At the Breast Masters Symposium on Thursday 18 October, a dedicated session explored the issues of body image and whether or not cosmetic surgery is friend or foe.
The Scientific Convenor for the Breast Masters Symposium, Associate Professor Mark Magnusson said the statistics are well known about the millions of accounts set up and the hours spent on social media networks, especially by younger generations.
“This highly visually stimulated generation is bombarded with a filtered view of reality from Insta-celebrities all clamouring for their likes and comments.
“Social media grants teens a ‘first-hand’ peak into the lives of their favourite celebrities. Unfortunately, this constant exposure can lead to followers comparing professionally taken, lit and edited photos of physically ‘perfect’ celebrities to their own, unedited lives,” Assoc Prof Magnusson said.
An influencer’s overwhelming power is in their ability to reach a large audience regularly. Also, influencers are posting with a frequency that’s usually equal to the number of times users check their social media accounts.
“For some users, seeing evidence of ‘perfect’ lives and ‘perfect’ bodies can have significant effects on the way they perceive their existences and physical features,” Assoc Prof Magnusson said.
Assoc Prof Magnusson questions who’s to blame?
“Is it the influencers shaping what’s desirable, the Plastic Surgeons that can help people achieve them, or the people themselves who are demanding the surgeries? It is a problem and one that needs careful consideration.
“In the right hands, cosmetic surgery is safe and effective. Very frequently, there are measurable physical benefits in addition to the shape changes. Done for the right reasons, with realistic expectations it can have a dramatic impact on improving one’s quality of life,” Assoc Prof Magnusson said.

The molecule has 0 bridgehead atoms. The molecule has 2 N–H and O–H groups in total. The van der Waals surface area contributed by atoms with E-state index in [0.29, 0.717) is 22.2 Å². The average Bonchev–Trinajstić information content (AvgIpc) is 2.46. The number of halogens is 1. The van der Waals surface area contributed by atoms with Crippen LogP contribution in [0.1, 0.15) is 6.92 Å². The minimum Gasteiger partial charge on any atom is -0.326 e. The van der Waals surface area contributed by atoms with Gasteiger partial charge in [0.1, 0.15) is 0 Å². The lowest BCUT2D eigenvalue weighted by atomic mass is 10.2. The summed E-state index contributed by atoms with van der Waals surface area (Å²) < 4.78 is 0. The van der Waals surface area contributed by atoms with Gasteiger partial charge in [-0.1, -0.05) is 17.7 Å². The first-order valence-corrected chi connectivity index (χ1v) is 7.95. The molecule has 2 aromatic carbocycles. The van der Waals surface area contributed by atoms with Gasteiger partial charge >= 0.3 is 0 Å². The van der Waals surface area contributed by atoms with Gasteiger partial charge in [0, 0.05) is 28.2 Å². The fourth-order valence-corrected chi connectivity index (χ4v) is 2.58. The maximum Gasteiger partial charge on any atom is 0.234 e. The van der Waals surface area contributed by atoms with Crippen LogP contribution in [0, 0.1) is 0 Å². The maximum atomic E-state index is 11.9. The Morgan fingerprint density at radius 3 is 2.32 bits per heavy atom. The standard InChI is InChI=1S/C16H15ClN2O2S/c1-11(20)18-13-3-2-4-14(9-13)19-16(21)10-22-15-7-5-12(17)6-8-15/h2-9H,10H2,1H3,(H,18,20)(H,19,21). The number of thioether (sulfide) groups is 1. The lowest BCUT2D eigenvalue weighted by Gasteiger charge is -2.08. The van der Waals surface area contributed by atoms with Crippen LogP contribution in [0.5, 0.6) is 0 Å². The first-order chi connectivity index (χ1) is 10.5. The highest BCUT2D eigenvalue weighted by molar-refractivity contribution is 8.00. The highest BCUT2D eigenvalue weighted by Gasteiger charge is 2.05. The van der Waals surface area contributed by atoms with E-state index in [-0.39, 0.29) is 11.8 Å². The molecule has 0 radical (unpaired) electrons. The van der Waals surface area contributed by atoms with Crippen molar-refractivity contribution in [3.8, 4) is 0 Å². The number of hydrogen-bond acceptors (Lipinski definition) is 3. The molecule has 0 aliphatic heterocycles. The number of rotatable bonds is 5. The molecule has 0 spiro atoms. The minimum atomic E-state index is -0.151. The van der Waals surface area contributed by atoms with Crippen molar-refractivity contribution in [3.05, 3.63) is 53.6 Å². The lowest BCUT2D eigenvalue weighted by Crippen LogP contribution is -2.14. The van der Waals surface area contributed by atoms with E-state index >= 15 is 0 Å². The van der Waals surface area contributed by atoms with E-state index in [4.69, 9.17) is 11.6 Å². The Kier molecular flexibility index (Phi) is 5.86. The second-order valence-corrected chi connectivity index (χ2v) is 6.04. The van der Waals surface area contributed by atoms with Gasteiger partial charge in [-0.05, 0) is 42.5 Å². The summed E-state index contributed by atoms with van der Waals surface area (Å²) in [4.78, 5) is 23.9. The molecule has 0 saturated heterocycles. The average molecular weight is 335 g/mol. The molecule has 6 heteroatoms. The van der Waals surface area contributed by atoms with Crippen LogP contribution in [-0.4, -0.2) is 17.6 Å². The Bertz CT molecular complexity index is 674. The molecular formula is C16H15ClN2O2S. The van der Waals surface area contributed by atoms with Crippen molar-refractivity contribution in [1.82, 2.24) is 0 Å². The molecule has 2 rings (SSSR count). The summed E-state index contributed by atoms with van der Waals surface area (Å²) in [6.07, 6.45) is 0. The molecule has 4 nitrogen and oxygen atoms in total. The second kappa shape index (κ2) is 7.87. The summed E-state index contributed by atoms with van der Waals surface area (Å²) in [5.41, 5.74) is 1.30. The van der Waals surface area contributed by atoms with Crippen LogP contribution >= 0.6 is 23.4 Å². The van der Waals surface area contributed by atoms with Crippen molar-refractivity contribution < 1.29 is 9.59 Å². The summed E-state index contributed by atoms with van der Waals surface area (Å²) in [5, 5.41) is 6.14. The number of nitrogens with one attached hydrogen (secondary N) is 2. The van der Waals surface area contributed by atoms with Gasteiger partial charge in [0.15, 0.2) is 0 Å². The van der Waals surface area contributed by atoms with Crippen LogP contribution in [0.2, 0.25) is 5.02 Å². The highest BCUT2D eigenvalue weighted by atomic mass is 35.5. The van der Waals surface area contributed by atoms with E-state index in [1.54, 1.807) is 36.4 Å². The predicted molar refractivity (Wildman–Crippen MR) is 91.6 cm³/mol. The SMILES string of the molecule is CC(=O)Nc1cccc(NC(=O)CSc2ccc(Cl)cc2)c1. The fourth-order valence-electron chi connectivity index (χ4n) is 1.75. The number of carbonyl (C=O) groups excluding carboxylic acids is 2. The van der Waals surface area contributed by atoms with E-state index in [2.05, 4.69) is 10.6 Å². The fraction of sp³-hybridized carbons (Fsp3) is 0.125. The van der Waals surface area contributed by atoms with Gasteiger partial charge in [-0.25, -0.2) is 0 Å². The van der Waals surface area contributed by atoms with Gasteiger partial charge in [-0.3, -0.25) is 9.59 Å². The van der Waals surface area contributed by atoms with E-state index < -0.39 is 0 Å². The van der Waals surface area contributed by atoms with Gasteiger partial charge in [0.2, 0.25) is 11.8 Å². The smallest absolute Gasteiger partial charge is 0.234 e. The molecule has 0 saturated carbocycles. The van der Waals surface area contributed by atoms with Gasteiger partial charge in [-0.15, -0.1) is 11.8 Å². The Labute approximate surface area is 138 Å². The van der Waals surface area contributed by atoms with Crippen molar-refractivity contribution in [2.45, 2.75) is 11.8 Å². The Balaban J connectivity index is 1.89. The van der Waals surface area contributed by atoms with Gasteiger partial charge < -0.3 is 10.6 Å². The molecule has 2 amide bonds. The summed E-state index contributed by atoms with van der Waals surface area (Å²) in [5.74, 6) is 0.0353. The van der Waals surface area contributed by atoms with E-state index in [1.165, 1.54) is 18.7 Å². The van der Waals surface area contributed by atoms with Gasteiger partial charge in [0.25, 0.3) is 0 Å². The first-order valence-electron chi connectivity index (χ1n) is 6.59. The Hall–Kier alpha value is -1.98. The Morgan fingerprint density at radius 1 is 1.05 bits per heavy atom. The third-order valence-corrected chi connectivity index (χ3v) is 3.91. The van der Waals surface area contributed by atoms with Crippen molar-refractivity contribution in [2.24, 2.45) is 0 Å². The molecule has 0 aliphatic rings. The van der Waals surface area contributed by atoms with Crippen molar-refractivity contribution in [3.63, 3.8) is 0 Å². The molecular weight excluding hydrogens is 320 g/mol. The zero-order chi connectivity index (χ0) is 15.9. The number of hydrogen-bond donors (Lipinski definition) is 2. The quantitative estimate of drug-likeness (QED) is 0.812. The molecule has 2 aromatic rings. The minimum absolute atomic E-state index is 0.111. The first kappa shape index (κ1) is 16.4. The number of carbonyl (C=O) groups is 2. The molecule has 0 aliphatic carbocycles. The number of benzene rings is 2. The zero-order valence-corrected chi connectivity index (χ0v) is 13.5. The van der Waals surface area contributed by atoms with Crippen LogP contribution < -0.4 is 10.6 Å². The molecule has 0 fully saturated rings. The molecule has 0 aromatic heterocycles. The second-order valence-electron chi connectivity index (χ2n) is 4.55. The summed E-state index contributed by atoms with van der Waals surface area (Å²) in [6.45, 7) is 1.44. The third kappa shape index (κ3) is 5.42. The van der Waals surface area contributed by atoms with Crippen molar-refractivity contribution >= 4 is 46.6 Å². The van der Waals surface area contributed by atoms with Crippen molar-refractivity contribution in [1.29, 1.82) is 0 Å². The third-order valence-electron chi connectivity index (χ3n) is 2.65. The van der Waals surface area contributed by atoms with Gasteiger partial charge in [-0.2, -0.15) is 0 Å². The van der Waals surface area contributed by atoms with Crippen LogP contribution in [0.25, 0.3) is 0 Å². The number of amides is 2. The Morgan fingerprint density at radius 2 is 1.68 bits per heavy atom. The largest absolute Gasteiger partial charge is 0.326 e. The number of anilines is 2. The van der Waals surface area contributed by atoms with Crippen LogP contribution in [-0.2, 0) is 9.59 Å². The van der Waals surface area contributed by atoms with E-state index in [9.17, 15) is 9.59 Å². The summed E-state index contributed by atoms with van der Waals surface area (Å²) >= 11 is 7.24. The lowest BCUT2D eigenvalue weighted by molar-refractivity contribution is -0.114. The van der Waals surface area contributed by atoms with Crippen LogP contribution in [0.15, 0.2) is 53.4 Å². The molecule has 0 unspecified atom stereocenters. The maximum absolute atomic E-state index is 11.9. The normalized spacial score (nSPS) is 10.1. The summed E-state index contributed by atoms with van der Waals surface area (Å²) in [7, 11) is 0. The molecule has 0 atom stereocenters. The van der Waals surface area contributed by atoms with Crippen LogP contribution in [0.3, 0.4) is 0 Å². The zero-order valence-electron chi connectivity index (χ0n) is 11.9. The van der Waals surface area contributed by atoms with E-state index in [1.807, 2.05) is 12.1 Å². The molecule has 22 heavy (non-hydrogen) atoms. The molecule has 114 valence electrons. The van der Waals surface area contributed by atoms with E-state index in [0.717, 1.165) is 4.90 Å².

This, however, is the crux of the argument.
“Many opponents believe that Plastic Surgeons who perform cosmetic surgery are only further adding to the body image issues held by women (and men). Those in the other corner see it more as a chance to liberate patients who, often, have long contemplated the procedure and desired the outcome.”
Plastic Surgeons have a duty of care to patients and adhere to strict Codes of Conduct as set out by the Royal Australasian College of Surgeons, the Australian Medical Council and the Medical Council of New Zealand. These Codes outline the responsibilities of doctors and surgeons to ensure patients are mentally and physically fit for surgery.
“If a Plastic Surgeon feels the patient has unrealistic expectations, hasn’t the right motivations or is battling with more menacing issues, such as Body Dysmorphic Disorder, red flags will be raised, and the patient may be asked to seek psychological support before the surgeon agreeing to consider the treatment.
“This is the standard of quality care you can expect from a Plastic Surgeon.
“As members of ASAPS patient safety is ahead of sales. ASAPS does not condone the sweat factory-style set-ups that rely on large numbers of patients pushed through the door with little to no engagement with the surgeon. Instead, we pride ourselves on having members who operate with respect and strive for excellence in every facet of their practice,” Assoc Prof Magnusson said.
On the surface, the body positivity movement and cosmetic surgery appear to be in fundamental conflict. While one celebrates the unique physical traits of all types of bodies, the other allows for an avenue to change them. But, the two trends don’t necessarily clash when considered in a more collective context.
“Having a positive body image means accepting yourself, no matter what packaging you come in. When a patient comes in with a request to have Kim Kardashian’s bottom or Meghan Markle’s nose, then I start to get concerned. All patients must understand that everyone gets an individual result. We all have different body shapes, different distributions of fat, skin types and variable histories of pregnancy and weight fluctuations. What we start with is a significant influence on outcomes.
“Body positivity and cosmetic surgery don’t cancel each other out; in fact, the former can be inclusive of its supposed enemy. The movement declares that everyone, no matter their physical appearance or alterations to it, is entitled to self-love. Finally, no matter how good the surgeon and how good the outcome, if the patient doesn’t love what’s underneath the skin any surgery is destined to fall short of their expectations,” Assoc Prof Magnusson said.